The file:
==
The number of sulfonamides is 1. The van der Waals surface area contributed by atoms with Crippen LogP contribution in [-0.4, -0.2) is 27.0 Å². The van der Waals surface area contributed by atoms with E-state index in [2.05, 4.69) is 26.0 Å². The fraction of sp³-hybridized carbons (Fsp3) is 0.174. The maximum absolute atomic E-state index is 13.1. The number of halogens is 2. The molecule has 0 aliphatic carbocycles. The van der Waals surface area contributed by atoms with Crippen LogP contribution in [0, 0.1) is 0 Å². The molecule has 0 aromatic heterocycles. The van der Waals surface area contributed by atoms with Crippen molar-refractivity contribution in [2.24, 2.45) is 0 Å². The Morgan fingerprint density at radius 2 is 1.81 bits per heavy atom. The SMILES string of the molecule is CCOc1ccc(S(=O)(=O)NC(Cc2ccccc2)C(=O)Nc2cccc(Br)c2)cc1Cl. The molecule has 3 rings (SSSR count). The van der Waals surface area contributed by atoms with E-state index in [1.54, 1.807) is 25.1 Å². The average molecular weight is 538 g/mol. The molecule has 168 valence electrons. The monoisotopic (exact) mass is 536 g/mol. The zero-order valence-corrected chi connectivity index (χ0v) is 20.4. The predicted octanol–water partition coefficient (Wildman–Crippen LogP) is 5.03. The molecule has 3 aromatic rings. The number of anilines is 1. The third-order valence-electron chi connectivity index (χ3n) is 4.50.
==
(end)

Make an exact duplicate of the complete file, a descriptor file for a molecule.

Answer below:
The number of sulfonamides is 1. The van der Waals surface area contributed by atoms with Crippen LogP contribution in [-0.4, -0.2) is 27.0 Å². The van der Waals surface area contributed by atoms with E-state index in [2.05, 4.69) is 26.0 Å². The fraction of sp³-hybridized carbons (Fsp3) is 0.174. The maximum absolute atomic E-state index is 13.1. The number of halogens is 2. The molecule has 0 aliphatic carbocycles. The van der Waals surface area contributed by atoms with Crippen LogP contribution in [0, 0.1) is 0 Å². The molecule has 0 aromatic heterocycles. The van der Waals surface area contributed by atoms with Crippen molar-refractivity contribution in [2.24, 2.45) is 0 Å². The Morgan fingerprint density at radius 2 is 1.81 bits per heavy atom. The SMILES string of the molecule is CCOc1ccc(S(=O)(=O)NC(Cc2ccccc2)C(=O)Nc2cccc(Br)c2)cc1Cl. The molecule has 3 rings (SSSR count). The van der Waals surface area contributed by atoms with E-state index in [1.54, 1.807) is 25.1 Å². The average molecular weight is 538 g/mol. The molecule has 168 valence electrons. The monoisotopic (exact) mass is 536 g/mol. The zero-order valence-corrected chi connectivity index (χ0v) is 20.4. The predicted octanol–water partition coefficient (Wildman–Crippen LogP) is 5.03. The molecule has 3 aromatic rings. The number of anilines is 1. The third-order valence-electron chi connectivity index (χ3n) is 4.50.